Effective January 5, 2015, the BC Oil and Gas Commission (the
"OGC") will begin using "Area-based Analysis" in considering
applications for oil and gas activities in northeastern BC.
The stated intention of Area-based Analysis is to integrate the
requirements of existing statutes and regulations and allow the OGC
to better and more consistently take into account the cumulative
impact of industrial development when assessing applications for
oil and gas activities. The combined footprint impact of all
industrial development on the selected "values" will be
taken into account. This includes all surface land use disturbance
associated with oil and gas activity, geophysical activity,
cutblocks and non-oil activity (such as mining, recreation, hydro,
wind power, transmission lines).
The OGC and the Ministries of Forests and Lands and Natural
Resource Operations have been collaboratively developing this new
approach since 2012. The process is similar to the current
cumulative impact assessments carried out by the Environmental
Assessment Office, but will apply to all applications for oil and
gas activities, not just major projects. It will cover the entire
Western Canadian Sedimentary Basin in northeastern BC, including
all four key development basins (Liard; Horn River; Montney; and
The OGC has identified eight "values" that will be
considered in the process. Only the first two will be used at
the outset. The others are expected to be implemented over
old growth forest;
high priority wildlife;
cultural heritage values;
ground water; and
The OGC has stated that it is working with First Nations
communities to identify additional values that could be included
within Area-based Analysis. Therefore, the above list should not be
For each value, a baseline analysis will be conducted and areas
of the province (the precise number and nature of these areas
depends on the value being considered) will be associated with an
"indicator" and two "triggers" that are derived
from current policy/legislation. The "indicator" will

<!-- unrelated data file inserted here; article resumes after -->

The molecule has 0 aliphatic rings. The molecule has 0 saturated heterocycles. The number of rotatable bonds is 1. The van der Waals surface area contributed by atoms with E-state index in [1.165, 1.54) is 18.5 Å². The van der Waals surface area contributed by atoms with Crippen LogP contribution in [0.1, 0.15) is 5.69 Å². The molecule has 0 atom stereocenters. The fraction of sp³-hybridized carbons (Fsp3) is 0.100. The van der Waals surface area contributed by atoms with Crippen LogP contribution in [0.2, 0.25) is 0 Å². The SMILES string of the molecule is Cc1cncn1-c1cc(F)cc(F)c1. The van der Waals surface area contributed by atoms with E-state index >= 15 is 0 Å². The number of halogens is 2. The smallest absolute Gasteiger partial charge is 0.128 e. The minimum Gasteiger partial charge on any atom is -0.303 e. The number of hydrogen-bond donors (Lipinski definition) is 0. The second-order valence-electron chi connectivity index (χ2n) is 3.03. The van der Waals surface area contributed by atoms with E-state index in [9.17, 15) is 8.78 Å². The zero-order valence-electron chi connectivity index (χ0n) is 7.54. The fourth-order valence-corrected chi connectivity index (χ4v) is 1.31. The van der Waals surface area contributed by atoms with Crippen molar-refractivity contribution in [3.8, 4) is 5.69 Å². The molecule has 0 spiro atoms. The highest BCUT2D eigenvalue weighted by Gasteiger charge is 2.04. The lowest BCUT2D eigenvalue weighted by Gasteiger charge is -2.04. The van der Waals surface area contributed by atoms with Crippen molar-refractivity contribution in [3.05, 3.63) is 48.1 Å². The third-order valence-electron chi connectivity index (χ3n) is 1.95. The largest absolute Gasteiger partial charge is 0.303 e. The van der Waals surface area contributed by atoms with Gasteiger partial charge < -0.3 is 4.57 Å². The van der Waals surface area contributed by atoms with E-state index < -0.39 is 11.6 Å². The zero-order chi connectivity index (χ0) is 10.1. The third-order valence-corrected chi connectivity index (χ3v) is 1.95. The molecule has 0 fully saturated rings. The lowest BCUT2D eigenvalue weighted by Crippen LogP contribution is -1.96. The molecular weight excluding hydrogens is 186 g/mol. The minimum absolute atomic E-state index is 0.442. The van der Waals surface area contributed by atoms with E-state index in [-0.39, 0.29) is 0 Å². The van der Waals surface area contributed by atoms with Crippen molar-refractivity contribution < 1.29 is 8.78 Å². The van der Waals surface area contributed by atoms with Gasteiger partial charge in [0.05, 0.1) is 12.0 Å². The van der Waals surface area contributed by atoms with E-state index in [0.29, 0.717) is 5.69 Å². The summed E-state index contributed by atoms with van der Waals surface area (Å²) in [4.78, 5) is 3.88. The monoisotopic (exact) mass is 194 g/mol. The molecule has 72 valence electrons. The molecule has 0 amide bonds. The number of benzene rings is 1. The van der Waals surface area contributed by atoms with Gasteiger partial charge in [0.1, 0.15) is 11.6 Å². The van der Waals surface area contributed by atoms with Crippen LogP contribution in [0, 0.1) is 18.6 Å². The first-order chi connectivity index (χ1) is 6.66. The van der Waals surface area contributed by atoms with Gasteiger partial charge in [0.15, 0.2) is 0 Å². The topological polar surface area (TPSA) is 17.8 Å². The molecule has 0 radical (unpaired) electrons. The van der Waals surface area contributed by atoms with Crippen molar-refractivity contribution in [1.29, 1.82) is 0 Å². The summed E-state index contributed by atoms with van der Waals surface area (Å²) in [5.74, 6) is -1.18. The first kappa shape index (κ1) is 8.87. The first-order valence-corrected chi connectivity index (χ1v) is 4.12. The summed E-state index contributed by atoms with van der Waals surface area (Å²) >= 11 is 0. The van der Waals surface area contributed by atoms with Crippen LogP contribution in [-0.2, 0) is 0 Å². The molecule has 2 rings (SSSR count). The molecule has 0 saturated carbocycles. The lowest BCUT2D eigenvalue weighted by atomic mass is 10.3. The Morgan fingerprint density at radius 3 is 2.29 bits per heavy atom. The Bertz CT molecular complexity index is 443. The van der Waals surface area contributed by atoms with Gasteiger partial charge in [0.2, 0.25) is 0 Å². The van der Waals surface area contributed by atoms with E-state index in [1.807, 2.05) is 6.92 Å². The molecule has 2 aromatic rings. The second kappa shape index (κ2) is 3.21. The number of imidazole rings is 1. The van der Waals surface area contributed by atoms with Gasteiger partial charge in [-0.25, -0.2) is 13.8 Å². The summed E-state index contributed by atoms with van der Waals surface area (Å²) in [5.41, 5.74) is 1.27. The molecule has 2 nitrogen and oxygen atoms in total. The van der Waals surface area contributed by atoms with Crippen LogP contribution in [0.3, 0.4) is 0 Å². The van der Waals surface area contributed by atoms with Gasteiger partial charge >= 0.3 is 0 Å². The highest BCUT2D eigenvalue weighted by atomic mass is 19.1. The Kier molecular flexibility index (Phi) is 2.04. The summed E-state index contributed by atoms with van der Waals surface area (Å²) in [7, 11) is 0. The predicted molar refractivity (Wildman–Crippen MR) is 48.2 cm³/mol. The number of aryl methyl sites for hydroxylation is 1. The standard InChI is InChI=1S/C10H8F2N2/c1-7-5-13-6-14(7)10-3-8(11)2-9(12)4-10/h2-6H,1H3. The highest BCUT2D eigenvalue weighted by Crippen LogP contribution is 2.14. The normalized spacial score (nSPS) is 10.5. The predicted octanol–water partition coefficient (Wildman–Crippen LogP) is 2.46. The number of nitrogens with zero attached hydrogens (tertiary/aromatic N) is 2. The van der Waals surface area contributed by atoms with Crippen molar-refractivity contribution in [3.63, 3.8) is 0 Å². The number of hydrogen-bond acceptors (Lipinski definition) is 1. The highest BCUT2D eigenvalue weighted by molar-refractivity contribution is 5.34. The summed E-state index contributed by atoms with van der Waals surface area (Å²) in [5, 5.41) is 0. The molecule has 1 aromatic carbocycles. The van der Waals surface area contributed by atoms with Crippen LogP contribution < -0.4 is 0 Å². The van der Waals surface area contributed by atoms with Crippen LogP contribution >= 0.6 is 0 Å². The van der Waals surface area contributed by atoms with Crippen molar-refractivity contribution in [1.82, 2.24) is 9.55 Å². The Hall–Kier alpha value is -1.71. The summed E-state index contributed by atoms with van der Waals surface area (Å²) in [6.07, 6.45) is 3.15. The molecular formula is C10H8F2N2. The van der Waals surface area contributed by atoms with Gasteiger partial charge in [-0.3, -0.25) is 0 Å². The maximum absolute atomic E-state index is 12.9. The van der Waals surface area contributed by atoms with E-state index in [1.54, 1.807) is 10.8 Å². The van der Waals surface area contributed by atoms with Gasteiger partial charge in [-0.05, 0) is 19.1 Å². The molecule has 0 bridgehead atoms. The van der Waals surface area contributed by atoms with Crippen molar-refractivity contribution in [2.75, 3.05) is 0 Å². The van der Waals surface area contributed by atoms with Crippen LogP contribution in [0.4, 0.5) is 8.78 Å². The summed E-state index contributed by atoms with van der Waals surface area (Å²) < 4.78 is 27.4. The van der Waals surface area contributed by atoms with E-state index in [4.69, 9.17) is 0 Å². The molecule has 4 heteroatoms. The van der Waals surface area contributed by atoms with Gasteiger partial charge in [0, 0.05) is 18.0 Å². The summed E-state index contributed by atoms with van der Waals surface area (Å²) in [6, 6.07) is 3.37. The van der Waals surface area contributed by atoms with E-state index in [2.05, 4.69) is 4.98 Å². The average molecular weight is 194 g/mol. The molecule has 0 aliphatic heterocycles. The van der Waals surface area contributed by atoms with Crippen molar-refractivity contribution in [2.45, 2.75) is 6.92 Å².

dictate the level of review that an application will face and the
type of permit conditions that may be considered.
Generally, the OGC's goal is to return indicators to a level
below that of the relevant triggers. However, this does not mean
that applications in areas where the indicator exceeds a trigger
will necessarily be rejected, just that they will face greater
scrutiny. Of course, with any increased scrutiny comes timing
concerns and the possibility of delay.
From an industry perspective, it remains unclear how significant
the new approach will be. We note that the analysis results for old growth forest and
hydro-riparian ecosystems (the first two values to come into
effect) state that all six "natural disturbance units"
for old growth forest and 42 out of 69 "water management
basins" are below the applicable triggers. None of the
remaining 27 water management basins exceed the threshold for the
second trigger. This may indicate that in many areas little change
in operating practices is currently required. Though as additional
values are added, it is likely that one or more of the thresholds
will have been exceeded in areas with significant industrial
Readers interested in learning more should refer to the
OGC's FAQs and Overview.
Canada is a constitutional monarchy, a parliamentary democracy and a federation comprised of ten provinces and three territories. Canada's judiciary is independent of the legislative and executive branches of Government.
The Government of Alberta recently announced a number of policy changes that will impact the Alberta Electricity Market, composed of its generators, transmitters, distributors, retailers, electricity consumers and wholesale electricity market.
Register for Access and our Free Biweekly Alert for
This service is completely free. Access 250,000 archived articles from 100+ countries and get a personalised email twice a week covering developments (and yes, our lawyers like to think you’ve read our Disclaimer).